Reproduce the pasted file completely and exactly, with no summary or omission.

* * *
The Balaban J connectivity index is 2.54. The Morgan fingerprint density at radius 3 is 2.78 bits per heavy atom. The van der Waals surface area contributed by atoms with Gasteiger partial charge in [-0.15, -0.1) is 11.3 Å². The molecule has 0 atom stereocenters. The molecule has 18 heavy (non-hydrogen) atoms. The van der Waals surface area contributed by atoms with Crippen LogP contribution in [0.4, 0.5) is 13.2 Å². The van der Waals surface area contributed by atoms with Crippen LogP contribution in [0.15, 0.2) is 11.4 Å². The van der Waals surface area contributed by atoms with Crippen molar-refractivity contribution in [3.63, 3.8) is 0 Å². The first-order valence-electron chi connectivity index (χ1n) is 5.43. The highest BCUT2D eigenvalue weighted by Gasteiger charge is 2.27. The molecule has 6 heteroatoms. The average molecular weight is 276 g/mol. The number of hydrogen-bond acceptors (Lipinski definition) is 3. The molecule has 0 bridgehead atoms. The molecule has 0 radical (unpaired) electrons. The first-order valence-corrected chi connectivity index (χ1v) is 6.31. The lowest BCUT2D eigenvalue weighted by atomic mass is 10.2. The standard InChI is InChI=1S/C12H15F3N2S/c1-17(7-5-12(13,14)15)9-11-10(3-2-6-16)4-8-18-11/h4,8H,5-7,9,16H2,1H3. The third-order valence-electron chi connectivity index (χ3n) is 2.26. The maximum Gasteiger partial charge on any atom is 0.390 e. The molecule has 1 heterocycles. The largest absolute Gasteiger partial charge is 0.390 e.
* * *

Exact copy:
The Balaban J connectivity index is 2.54. The Morgan fingerprint density at radius 3 is 2.78 bits per heavy atom. The van der Waals surface area contributed by atoms with Gasteiger partial charge in [-0.15, -0.1) is 11.3 Å². The molecule has 0 atom stereocenters. The molecule has 18 heavy (non-hydrogen) atoms. The van der Waals surface area contributed by atoms with Crippen LogP contribution in [0.4, 0.5) is 13.2 Å². The van der Waals surface area contributed by atoms with Crippen LogP contribution in [0.15, 0.2) is 11.4 Å². The van der Waals surface area contributed by atoms with Crippen molar-refractivity contribution in [3.63, 3.8) is 0 Å². The first-order valence-electron chi connectivity index (χ1n) is 5.43. The highest BCUT2D eigenvalue weighted by Gasteiger charge is 2.27. The molecule has 6 heteroatoms. The average molecular weight is 276 g/mol. The number of hydrogen-bond acceptors (Lipinski definition) is 3. The molecule has 0 bridgehead atoms. The molecule has 0 radical (unpaired) electrons. The first-order valence-corrected chi connectivity index (χ1v) is 6.31. The lowest BCUT2D eigenvalue weighted by atomic mass is 10.2. The standard InChI is InChI=1S/C12H15F3N2S/c1-17(7-5-12(13,14)15)9-11-10(3-2-6-16)4-8-18-11/h4,8H,5-7,9,16H2,1H3. The third-order valence-electron chi connectivity index (χ3n) is 2.26. The maximum Gasteiger partial charge on any atom is 0.390 e. The molecule has 1 heterocycles. The largest absolute Gasteiger partial charge is 0.390 e.